News

Trump pays $110K fine, must submit paperwork to end contempt

Former President Donald Trump has paid the $110,000 in fines he racked up after being held in contempt of court for being slow to respond to a civil subpoena issued by New York’s attorney general. The office of Attorney General Letitia James says Trump paid the fine Thursday but must still submit additional paperwork in order to have the contempt order lifted. A Manhattan judge declared Trump in contempt of court April 25 and fined him $10,000 per day for not complying with a subpoena in James’ long-running investigation into his business practices. Trump's lawyer did not immediately comment.

Energy secretary visits nuclear plant to discuss waste issue

The U.S. energy secretary is visiting a nuclear power plant in Connecticut at the invitation of the local congressional member as both work to change how spent nuclear fuel is stored nationwide to solve a decadeslong stalemate. Energy Secretary Jennifer Granholm and Democratic U.S. Rep. Joe Courtney toured the Millstone Nuclear Power Station in Waterford, Connecticut, on Friday. Spent fuel that was meant to be stored temporarily at nuclear plant sites nationwide is piling up. There’s renewed momentum to figure out a storage site or sites to free up the land where the waste is currently being stored.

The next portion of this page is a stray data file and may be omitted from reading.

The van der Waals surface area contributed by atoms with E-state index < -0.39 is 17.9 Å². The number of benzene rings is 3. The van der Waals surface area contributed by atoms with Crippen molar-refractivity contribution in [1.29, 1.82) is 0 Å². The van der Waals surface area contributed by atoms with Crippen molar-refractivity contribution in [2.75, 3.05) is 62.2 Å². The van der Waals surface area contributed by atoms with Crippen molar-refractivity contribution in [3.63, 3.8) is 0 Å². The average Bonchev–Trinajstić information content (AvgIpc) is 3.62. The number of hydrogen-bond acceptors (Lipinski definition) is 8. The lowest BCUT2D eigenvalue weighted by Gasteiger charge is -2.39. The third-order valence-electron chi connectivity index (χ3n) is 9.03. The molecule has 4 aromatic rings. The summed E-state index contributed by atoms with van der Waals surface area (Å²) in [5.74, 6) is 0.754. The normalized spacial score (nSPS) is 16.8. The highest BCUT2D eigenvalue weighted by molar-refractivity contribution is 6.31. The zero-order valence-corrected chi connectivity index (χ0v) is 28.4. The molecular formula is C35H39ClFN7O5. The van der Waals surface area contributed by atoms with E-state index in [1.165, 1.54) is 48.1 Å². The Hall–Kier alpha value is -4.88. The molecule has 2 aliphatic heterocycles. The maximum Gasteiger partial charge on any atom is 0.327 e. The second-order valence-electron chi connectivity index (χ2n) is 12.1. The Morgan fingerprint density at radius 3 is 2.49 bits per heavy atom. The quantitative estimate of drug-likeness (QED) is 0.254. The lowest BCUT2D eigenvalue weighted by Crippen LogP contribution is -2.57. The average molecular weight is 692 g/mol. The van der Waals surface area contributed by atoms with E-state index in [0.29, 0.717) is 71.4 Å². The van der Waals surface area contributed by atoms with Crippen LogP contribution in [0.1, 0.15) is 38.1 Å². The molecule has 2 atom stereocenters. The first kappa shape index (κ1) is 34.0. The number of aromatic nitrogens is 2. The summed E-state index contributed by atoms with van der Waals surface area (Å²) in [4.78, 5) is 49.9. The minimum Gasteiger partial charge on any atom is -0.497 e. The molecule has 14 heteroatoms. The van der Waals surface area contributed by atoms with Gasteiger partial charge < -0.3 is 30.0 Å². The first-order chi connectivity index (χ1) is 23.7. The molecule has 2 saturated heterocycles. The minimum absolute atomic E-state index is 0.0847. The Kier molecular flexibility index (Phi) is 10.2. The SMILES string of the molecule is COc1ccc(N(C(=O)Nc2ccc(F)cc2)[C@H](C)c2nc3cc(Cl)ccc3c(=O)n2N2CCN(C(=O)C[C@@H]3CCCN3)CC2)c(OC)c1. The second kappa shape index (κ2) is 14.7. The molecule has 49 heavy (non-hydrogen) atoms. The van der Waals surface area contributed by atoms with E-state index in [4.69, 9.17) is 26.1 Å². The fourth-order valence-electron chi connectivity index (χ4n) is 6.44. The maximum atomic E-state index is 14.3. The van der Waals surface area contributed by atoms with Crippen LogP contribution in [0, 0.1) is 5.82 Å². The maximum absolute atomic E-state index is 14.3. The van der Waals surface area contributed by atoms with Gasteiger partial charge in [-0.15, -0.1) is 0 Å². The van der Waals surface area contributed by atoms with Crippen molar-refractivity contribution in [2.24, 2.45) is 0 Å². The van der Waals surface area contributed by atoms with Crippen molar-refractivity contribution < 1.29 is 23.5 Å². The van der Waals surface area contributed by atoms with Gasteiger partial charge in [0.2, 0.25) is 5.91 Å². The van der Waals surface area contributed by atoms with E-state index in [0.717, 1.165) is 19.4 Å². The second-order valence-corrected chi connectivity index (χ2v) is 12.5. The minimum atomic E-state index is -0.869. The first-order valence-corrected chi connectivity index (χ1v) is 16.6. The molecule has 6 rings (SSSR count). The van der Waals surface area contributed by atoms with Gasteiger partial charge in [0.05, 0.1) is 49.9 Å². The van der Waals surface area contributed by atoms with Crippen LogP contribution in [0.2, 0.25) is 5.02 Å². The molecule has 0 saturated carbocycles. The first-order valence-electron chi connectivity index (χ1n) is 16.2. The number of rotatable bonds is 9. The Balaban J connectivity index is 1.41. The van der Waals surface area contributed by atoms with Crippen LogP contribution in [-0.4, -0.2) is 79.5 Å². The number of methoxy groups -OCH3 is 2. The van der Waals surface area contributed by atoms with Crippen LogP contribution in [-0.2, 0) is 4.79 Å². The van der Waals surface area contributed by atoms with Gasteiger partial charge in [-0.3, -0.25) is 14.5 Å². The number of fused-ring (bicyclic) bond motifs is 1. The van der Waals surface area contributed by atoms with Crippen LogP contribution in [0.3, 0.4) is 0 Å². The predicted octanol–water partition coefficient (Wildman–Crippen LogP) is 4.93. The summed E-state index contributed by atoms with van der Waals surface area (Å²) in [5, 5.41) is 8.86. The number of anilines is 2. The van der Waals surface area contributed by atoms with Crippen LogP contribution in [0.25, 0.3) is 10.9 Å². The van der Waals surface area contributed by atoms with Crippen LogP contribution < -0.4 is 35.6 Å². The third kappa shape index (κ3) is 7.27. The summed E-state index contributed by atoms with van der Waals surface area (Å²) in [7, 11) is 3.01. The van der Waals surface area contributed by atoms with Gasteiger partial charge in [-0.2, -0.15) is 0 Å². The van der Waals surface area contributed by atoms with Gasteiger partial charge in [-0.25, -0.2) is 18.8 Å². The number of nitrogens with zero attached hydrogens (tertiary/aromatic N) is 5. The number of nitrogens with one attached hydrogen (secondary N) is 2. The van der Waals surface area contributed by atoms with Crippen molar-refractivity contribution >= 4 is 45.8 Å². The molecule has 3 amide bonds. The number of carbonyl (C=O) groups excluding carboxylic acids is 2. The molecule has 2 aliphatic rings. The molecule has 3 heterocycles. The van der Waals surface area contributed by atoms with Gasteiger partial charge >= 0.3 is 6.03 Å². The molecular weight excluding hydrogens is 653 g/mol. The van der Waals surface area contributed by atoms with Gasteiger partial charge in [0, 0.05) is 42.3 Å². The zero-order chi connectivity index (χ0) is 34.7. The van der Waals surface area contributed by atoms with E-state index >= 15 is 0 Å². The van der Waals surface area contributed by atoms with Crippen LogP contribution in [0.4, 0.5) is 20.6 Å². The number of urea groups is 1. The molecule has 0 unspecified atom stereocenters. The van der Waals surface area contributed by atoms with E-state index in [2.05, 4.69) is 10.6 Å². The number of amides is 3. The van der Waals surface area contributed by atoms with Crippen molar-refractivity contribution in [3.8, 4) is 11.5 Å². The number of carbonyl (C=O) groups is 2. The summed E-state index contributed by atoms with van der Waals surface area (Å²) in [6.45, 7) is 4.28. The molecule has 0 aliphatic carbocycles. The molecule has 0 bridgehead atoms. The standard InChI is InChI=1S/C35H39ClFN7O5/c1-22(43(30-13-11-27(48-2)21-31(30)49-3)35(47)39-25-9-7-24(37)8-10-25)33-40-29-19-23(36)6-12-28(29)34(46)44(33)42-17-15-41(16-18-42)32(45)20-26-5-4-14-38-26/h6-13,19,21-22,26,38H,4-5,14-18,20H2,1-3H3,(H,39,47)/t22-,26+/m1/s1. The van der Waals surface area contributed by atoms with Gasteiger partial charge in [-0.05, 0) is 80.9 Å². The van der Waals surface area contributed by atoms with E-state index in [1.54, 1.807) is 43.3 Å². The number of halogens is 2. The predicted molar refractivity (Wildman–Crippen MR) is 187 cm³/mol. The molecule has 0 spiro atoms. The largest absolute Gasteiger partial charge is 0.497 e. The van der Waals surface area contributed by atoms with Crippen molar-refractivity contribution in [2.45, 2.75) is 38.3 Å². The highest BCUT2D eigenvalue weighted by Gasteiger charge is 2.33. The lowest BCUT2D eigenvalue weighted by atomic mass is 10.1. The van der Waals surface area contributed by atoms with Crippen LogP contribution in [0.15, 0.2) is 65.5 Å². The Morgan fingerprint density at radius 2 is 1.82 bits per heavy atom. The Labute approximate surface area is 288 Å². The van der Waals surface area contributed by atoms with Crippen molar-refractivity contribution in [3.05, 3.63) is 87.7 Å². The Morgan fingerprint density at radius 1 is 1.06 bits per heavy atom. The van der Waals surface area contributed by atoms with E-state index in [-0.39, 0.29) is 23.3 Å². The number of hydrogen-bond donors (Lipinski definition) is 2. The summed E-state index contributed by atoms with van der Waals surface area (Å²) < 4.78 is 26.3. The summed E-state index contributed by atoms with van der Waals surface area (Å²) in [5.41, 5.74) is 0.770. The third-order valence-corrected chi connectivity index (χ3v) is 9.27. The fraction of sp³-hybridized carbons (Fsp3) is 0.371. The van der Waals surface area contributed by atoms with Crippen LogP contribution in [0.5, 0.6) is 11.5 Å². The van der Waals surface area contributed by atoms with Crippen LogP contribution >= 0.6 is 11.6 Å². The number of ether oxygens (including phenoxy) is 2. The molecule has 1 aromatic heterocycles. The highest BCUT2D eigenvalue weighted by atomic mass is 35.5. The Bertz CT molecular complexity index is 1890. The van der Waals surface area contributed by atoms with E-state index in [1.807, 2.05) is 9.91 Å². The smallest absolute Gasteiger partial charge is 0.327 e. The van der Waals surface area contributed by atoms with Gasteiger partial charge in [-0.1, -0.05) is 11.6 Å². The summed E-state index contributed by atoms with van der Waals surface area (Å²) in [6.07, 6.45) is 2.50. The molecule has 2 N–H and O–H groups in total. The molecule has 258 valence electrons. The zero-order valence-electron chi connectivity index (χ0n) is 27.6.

Religious backers of abortion rights say God's on their side

The loudest voices in the abortion debate are often characterized along a starkly religious divide, the faithful versus not. But the reality is much more nuanced, both at an Alabama abortion clinic and in the nation that surrounds it. The clinic’s staff of 11 — most of them Black, deeply faithful Christian women — have no trouble at all reconciling their work with their religion. And as the U.S. Supreme Court appears poised to dismantle the constitutional right to an abortion, they draw on their faith that they will somehow continue. God is on our side, they tell each other. God will keep this clinic open.

NOT REAL NEWS: A look at what didn't happen this week

Social media users shared a range of false claims this week. Here are the facts: A photo identified as showing a “doorway” cut into a mountainside on Mars actually captures a tiny crevice in the rocky, barren terrain. U.S. proposals to the World Health Organization’s International Health Regulations would not transfer U.S. sovereign authority over health care decisions to the WHO director-general. There were several combat deaths among U.S. service members in Afghanistan during Trump's presidency, and an investment by Microsoft co-founder Bill Gates’ firm did not cause the recent baby formula shortage.

Jury finds man not guilty of murder in teacher's death

A jury has found a man accused of killing a popular high school teacher who vanished from her rural Georgia hometown in 2005 not guilty of murder. Ryan Duke had told investigators he killed Tara Grinstead and helped burn her body. But when he took the witness stand during his trial, he insisted he was innocent and that it was his friend who had killed her. The Atlanta Journal-Constitution reported that the jury acquitted Duke of malice murder, felony murder, aggravated assault and burglary but found him guilty of concealing a death.

Buffalo families begin to eulogize victims of racist attack